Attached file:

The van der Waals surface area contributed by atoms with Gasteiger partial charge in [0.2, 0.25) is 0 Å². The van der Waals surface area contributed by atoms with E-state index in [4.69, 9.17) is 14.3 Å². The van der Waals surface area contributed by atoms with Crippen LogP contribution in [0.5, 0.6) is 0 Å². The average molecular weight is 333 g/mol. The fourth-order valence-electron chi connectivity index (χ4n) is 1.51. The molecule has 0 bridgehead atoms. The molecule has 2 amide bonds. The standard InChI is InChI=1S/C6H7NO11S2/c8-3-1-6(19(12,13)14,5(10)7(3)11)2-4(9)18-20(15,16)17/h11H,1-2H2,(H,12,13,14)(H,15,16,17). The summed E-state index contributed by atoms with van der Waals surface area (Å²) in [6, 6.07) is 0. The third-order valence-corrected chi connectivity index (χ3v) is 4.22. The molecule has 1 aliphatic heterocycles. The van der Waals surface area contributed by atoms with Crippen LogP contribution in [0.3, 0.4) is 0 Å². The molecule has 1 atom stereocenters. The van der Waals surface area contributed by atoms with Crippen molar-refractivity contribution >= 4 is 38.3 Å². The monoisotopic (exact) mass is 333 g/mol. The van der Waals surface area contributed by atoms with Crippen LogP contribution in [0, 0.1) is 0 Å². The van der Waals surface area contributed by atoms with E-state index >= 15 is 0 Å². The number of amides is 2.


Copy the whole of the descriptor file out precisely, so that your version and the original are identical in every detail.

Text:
The van der Waals surface area contributed by atoms with Gasteiger partial charge in [0.2, 0.25) is 0 Å². The van der Waals surface area contributed by atoms with E-state index in [4.69, 9.17) is 14.3 Å². The van der Waals surface area contributed by atoms with Crippen LogP contribution in [0.5, 0.6) is 0 Å². The average molecular weight is 333 g/mol. The fourth-order valence-electron chi connectivity index (χ4n) is 1.51. The molecule has 0 bridgehead atoms. The molecule has 2 amide bonds. The standard InChI is InChI=1S/C6H7NO11S2/c8-3-1-6(19(12,13)14,5(10)7(3)11)2-4(9)18-20(15,16)17/h11H,1-2H2,(H,12,13,14)(H,15,16,17). The summed E-state index contributed by atoms with van der Waals surface area (Å²) in [6, 6.07) is 0. The third-order valence-corrected chi connectivity index (χ3v) is 4.22. The molecule has 1 aliphatic heterocycles. The van der Waals surface area contributed by atoms with Crippen LogP contribution in [0.3, 0.4) is 0 Å². The molecule has 1 atom stereocenters. The van der Waals surface area contributed by atoms with Crippen molar-refractivity contribution >= 4 is 38.3 Å². The monoisotopic (exact) mass is 333 g/mol. The van der Waals surface area contributed by atoms with Crippen LogP contribution in [0, 0.1) is 0 Å². The van der Waals surface area contributed by atoms with E-state index >= 15 is 0 Å². The number of amides is 2.